Is PET-CT the only option?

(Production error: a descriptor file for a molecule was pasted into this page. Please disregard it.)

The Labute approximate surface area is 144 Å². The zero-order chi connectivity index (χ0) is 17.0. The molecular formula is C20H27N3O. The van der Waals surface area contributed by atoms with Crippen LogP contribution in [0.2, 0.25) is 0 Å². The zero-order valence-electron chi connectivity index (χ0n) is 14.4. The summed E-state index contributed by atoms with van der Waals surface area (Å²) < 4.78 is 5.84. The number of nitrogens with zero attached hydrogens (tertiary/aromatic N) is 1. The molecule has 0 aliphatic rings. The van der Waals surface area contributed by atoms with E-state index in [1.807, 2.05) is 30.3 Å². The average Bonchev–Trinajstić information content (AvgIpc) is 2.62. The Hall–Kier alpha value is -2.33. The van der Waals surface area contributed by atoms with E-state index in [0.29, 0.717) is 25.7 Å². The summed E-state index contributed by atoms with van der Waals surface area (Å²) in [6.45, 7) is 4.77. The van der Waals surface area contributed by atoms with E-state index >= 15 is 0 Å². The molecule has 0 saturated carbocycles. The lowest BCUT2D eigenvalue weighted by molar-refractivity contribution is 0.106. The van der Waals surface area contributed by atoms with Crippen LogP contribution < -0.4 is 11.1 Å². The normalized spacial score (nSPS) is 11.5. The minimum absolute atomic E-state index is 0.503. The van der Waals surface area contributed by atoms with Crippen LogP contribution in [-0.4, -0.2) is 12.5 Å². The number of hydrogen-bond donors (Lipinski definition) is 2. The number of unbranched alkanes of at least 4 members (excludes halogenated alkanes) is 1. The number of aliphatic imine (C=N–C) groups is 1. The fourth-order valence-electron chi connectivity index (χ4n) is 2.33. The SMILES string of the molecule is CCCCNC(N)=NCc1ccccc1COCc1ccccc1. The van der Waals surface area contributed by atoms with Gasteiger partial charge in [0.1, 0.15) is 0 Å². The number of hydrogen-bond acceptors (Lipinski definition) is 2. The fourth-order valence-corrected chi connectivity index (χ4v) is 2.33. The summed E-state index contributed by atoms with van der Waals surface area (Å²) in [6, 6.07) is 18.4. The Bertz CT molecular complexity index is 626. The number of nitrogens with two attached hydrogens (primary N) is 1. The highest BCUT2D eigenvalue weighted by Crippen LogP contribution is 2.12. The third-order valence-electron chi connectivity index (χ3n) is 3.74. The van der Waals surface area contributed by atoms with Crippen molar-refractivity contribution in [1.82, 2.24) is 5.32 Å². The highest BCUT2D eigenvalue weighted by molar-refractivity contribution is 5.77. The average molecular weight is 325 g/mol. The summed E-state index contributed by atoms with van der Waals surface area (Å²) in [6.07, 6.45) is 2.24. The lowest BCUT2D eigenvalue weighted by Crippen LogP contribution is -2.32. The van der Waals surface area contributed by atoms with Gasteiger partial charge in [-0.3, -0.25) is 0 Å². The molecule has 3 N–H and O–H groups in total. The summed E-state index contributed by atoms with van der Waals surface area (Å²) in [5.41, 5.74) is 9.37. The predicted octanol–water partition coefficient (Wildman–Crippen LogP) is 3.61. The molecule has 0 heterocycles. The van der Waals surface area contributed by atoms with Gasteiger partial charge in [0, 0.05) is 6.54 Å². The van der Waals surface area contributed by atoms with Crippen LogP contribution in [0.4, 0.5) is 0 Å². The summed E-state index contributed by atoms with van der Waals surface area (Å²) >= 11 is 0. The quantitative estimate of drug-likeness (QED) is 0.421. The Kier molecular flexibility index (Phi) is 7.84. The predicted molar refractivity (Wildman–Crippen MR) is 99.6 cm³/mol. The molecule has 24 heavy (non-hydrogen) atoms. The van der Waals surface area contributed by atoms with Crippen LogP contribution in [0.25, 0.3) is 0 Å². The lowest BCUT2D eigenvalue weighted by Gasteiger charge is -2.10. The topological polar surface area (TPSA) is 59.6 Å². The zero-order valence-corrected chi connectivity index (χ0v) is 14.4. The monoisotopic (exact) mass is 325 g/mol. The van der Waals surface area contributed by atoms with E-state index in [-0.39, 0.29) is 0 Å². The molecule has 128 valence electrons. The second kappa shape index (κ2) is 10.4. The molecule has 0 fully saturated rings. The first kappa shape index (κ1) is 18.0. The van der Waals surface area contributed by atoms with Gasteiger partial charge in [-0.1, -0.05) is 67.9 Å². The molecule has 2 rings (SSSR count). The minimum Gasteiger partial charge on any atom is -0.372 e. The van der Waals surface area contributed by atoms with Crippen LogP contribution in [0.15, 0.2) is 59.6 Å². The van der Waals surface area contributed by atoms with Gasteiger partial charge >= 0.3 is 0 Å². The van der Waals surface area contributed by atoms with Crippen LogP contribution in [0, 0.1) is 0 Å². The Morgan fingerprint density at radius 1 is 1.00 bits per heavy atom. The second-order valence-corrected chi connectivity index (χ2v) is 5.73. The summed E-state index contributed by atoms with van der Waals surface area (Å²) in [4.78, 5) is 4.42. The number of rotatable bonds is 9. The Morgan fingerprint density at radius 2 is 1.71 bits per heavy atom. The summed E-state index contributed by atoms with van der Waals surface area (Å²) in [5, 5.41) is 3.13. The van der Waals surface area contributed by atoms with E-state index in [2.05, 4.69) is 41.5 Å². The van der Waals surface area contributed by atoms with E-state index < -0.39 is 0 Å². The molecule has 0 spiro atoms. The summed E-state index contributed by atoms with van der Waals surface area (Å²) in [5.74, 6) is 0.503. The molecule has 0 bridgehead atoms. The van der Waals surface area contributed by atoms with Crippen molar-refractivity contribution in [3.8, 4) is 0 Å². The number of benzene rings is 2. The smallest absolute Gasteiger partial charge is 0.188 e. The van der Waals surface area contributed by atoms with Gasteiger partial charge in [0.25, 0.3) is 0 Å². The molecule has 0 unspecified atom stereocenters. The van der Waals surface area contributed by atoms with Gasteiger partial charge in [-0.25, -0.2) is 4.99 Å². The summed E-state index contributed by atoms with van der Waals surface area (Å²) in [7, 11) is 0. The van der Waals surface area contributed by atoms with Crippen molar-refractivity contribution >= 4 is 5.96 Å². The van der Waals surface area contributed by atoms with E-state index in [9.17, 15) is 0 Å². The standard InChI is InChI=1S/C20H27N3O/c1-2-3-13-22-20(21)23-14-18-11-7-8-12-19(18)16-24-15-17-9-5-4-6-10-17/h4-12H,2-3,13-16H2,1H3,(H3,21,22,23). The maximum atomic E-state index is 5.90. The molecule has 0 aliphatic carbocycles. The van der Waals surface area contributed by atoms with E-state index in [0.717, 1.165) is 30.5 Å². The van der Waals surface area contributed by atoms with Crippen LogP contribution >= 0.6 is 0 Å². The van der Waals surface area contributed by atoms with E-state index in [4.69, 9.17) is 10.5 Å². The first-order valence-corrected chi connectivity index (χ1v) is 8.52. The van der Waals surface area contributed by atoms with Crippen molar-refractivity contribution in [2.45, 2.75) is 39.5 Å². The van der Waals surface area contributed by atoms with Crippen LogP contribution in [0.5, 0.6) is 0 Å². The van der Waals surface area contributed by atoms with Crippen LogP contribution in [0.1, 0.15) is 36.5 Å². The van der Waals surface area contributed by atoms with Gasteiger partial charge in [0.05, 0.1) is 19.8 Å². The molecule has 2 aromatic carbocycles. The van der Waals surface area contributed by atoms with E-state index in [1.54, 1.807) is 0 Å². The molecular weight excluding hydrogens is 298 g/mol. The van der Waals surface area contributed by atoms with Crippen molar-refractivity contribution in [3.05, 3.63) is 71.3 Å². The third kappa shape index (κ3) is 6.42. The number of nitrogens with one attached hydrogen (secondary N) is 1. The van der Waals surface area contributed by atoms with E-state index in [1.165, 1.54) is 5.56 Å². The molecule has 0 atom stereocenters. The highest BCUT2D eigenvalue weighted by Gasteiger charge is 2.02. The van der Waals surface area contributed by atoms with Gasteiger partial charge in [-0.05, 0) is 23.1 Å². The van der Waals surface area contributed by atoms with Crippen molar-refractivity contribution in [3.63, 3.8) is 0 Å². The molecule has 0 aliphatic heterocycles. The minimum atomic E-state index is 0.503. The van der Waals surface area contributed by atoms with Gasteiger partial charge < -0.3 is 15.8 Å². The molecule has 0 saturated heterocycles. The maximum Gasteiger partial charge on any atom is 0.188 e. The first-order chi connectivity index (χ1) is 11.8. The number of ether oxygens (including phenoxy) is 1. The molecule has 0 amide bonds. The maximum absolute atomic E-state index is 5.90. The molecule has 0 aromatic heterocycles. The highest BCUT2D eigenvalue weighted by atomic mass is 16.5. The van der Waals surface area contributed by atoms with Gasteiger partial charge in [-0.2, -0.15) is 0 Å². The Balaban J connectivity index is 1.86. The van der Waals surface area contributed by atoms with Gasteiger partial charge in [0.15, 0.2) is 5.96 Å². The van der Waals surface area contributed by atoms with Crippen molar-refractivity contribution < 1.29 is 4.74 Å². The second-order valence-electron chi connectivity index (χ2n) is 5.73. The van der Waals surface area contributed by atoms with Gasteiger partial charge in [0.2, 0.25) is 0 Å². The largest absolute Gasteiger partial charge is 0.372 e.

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Accurate determination of the anatomic location of normal and pathological sites visualized on PET undoubtedly facilitates optimal interpretation of PET studies. It is now well established that image fusion with structural studies improves the diagnostic accuracy of images generated by PET [1]. PET images can be fused with CT and/or MRI either by using co-registration algorithms for PET and CT scans which have been acquired separately or by using combined PET-CT instruments. However, combined PET-CT scanners have certain advantages. Sequential acquisition of PET and CT images (one immediately after the other) minimizes patient and organ motion artifacts since the patient is positioned almost identically for both scans [2]. Furthermore, the CT data can be used for attenuation correction (AC) of the PET emission scan [3, 4]. Traditionally, an external radionuclide source has been employed for this purpose, but the use of CT for AC provides several advantages: First, the transmission scan